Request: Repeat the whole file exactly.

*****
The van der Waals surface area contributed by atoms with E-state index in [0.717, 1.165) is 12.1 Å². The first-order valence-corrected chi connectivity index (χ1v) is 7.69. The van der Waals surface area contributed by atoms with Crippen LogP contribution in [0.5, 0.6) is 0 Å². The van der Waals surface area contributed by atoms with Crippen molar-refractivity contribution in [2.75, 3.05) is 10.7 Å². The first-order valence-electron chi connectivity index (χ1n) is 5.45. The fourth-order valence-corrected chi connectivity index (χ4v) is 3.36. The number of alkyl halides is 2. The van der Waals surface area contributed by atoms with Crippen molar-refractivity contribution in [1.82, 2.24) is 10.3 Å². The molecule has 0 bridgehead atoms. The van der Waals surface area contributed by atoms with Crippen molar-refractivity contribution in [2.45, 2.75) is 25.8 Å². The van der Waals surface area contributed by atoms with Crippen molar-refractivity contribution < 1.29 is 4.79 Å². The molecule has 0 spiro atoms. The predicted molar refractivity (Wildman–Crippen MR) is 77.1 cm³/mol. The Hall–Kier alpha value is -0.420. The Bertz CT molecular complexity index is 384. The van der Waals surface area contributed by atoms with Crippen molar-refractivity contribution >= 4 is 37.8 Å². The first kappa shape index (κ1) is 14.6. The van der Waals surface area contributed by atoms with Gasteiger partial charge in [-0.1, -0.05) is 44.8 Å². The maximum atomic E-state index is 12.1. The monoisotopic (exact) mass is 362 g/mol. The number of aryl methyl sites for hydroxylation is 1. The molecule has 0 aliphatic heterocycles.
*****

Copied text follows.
The van der Waals surface area contributed by atoms with E-state index in [0.717, 1.165) is 12.1 Å². The first-order valence-corrected chi connectivity index (χ1v) is 7.69. The van der Waals surface area contributed by atoms with Crippen LogP contribution in [0.5, 0.6) is 0 Å². The van der Waals surface area contributed by atoms with Crippen molar-refractivity contribution in [2.75, 3.05) is 10.7 Å². The first-order valence-electron chi connectivity index (χ1n) is 5.45. The fourth-order valence-corrected chi connectivity index (χ4v) is 3.36. The number of alkyl halides is 2. The van der Waals surface area contributed by atoms with Crippen molar-refractivity contribution in [1.82, 2.24) is 10.3 Å². The molecule has 0 bridgehead atoms. The van der Waals surface area contributed by atoms with Crippen molar-refractivity contribution in [2.45, 2.75) is 25.8 Å². The van der Waals surface area contributed by atoms with Crippen molar-refractivity contribution < 1.29 is 4.79 Å². The molecule has 0 spiro atoms. The predicted molar refractivity (Wildman–Crippen MR) is 77.1 cm³/mol. The Hall–Kier alpha value is -0.420. The Bertz CT molecular complexity index is 384. The van der Waals surface area contributed by atoms with Crippen molar-refractivity contribution >= 4 is 37.8 Å². The first kappa shape index (κ1) is 14.6. The van der Waals surface area contributed by atoms with Gasteiger partial charge in [-0.1, -0.05) is 44.8 Å². The maximum atomic E-state index is 12.1. The monoisotopic (exact) mass is 362 g/mol. The number of aryl methyl sites for hydroxylation is 1. The molecule has 0 aliphatic heterocycles.